The Aletheia logo The project works, but as I built it using FastAPI, getting the tests to play nice is proving problematic for a Django nerd like me. I'm hoping to have the kinks worked out in early 2020.

Workfinder: Last Man Standing

Most of the code I wrote in 2019 was for my full-time employer, but the face of the dev team changed a lot over the year. I started out working in of the Cambridge office with 3 other developers, and one-by-one they all left the company. Now I'm the only one in this town, with most of the rest of the company based out of London. Thankfully, the CEO has promised that she's not going to make me commute to London on a daily basis (honestly that just wouldn't happen), but it does mean that I don't have anyone to bounce ideas off of on a regular basis and that sucks.

On the plus side though, before he left, Richard and I wrote what I think might be some of my Best Code Ever: a system that handles multiple data sources of varying trustworthiness and merges it into a single derived model that performs even with tens of millions of records in the system. Now it's just a matter of getting that code into the main product...

Travel

It turns out that babies seriously cramp your travel plans. For the most part, Christina and I have been Cambridge-bound this past year. I'm hoping that once Anna reaches the age where we can hand her a phone and say: "shut up and watch Peppa Pig", we'll be able to consider then 9-hour flight to Vancouver.

Siros

The one trip we made was to Athens & Siros (Σιρος). Anna was just young enough that she wasn't bothered (too much) by the flight (even though it was RyanAir), and she slept through the majority of the trip. We spent a few days in Athens, and then continued onto Siros where we rented a little house with a pretty remarkable view of both the island and the sea.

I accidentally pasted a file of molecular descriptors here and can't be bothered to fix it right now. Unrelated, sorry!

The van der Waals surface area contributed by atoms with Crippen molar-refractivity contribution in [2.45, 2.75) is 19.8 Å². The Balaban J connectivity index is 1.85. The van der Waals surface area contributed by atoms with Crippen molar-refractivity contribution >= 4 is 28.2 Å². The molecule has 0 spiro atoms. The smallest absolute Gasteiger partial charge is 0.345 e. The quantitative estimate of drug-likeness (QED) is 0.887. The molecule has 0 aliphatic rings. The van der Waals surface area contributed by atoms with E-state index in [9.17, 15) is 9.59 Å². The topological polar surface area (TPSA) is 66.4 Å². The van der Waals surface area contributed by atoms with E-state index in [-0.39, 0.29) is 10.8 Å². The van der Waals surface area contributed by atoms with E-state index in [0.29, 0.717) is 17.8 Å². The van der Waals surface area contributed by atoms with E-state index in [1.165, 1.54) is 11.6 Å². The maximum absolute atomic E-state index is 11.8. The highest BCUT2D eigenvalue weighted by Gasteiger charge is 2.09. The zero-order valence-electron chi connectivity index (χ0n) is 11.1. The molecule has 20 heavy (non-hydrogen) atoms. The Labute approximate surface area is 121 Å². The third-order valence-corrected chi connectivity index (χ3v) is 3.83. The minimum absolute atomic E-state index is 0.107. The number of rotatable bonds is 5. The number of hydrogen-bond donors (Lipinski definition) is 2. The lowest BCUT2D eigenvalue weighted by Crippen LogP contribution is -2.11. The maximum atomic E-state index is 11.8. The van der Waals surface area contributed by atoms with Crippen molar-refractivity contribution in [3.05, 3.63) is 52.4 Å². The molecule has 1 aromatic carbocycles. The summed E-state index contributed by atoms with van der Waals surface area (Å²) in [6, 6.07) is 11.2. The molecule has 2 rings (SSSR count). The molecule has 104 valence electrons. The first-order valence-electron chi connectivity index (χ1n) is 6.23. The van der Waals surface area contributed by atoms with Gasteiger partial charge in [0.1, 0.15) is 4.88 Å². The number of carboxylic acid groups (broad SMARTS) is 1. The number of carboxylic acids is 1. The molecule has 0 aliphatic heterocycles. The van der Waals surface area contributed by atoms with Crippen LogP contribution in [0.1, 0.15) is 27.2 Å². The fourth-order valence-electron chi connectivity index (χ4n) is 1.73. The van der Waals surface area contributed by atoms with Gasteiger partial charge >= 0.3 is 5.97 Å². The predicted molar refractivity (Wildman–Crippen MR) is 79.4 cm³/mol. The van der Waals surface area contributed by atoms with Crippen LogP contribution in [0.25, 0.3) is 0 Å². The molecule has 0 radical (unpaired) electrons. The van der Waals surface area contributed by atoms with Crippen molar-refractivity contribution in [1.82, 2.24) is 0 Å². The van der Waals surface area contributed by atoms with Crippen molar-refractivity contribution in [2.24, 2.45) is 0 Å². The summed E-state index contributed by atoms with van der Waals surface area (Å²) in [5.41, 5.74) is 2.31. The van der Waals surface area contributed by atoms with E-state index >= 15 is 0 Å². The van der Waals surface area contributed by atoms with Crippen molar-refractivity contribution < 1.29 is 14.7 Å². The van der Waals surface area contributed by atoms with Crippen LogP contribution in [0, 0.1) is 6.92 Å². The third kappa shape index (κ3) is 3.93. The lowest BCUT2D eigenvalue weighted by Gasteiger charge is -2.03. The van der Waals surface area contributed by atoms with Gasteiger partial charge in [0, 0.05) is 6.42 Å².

We took Anna for her very first swim in the Agean, ate a lot of delicious food, and I came face-to-face with my paralysing fear of crickets & grasshoppers. The trip was lovely... except for that last part.

In-laws In-residence

Not long after the trip to Greece, Christina's parents came out to Cambridge to live with us for 2 months. The plan was that they would help ease Christina's transition back into the workforce, help Anna get used to her day care, and help out around the house as we all get used to having a baby around. Now I'm not going to come out and say that living with my in-laws for 2 months was super-fun and friction-free, but I really appreciated the help. Having someone around to talk to for advice, or to help with putting the kid to sleep when you're at the end of your tether is invaluable to say the least.

Parents visit

Not long after the in-laws left, my parents came for a few weeks, though their stay was interrupted by their own (apparently abysmal: screw you Norwegian Cruiselines) detour through the European North. It's always nice when my parents visit and I get to show them the life I'm helping to build, though this time around my mom was having a really hard time. Still, I think they enjoyed their trip, and they're talking about coming back for a visit before (in their words) they're too old to make the trip.

Politics

I got to vote in two national elections this year, though in both cases first-past-the-post ensured that my vote didn't really mean anything.

Canada

The Liberals squeaked out a minority government, campaigning on the idea that they gave a shit about climate change and a history of actions that prove that they don't. I suppose I could be happy that at least Canada didn't elect outright climate deniers, but like everything else they do, the Liberals are even more infuriating: they play up their green rhetoric, but demonstrably aren't willing to do what's necessary to combat the climate crisis. To my mind, they're just as bad as the Conservatives, just more duplicitous.